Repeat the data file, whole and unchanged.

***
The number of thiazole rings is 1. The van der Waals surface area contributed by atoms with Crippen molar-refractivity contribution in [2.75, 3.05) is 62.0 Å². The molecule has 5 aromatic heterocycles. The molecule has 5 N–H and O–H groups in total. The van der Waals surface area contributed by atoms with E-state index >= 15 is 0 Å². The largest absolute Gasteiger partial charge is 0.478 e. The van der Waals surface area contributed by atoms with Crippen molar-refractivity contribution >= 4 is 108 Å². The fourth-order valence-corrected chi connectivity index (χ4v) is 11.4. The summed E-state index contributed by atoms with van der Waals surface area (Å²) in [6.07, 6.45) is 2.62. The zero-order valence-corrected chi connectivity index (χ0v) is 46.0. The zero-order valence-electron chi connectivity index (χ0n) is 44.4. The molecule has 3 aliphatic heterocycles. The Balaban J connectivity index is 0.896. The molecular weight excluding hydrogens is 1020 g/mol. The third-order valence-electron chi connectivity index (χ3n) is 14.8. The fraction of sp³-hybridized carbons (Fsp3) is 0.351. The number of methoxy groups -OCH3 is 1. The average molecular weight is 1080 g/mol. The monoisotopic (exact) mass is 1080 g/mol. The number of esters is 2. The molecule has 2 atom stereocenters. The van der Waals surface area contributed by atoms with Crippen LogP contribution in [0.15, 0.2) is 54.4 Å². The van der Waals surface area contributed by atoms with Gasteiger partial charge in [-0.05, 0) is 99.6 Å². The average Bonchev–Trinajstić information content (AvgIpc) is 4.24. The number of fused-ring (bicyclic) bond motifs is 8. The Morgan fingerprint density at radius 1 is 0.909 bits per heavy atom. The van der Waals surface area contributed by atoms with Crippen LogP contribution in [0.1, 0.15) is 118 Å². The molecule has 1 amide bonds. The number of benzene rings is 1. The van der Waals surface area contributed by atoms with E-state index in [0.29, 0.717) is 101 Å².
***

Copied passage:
The number of thiazole rings is 1. The van der Waals surface area contributed by atoms with Crippen molar-refractivity contribution in [2.75, 3.05) is 62.0 Å². The molecule has 5 aromatic heterocycles. The molecule has 5 N–H and O–H groups in total. The van der Waals surface area contributed by atoms with E-state index >= 15 is 0 Å². The largest absolute Gasteiger partial charge is 0.478 e. The van der Waals surface area contributed by atoms with Crippen molar-refractivity contribution >= 4 is 108 Å². The fourth-order valence-corrected chi connectivity index (χ4v) is 11.4. The summed E-state index contributed by atoms with van der Waals surface area (Å²) in [6.07, 6.45) is 2.62. The zero-order valence-corrected chi connectivity index (χ0v) is 46.0. The zero-order valence-electron chi connectivity index (χ0n) is 44.4. The molecule has 3 aliphatic heterocycles. The Balaban J connectivity index is 0.896. The molecular weight excluding hydrogens is 1020 g/mol. The third-order valence-electron chi connectivity index (χ3n) is 14.8. The fraction of sp³-hybridized carbons (Fsp3) is 0.351. The number of methoxy groups -OCH3 is 1. The average molecular weight is 1080 g/mol. The monoisotopic (exact) mass is 1080 g/mol. The number of esters is 2. The molecule has 2 atom stereocenters. The van der Waals surface area contributed by atoms with Crippen LogP contribution in [0.15, 0.2) is 54.4 Å². The van der Waals surface area contributed by atoms with Gasteiger partial charge in [-0.05, 0) is 99.6 Å². The average Bonchev–Trinajstić information content (AvgIpc) is 4.24. The number of fused-ring (bicyclic) bond motifs is 8. The Morgan fingerprint density at radius 1 is 0.909 bits per heavy atom. The van der Waals surface area contributed by atoms with Crippen LogP contribution in [0.1, 0.15) is 118 Å². The molecule has 1 amide bonds. The number of benzene rings is 1. The van der Waals surface area contributed by atoms with E-state index in [0.29, 0.717) is 101 Å².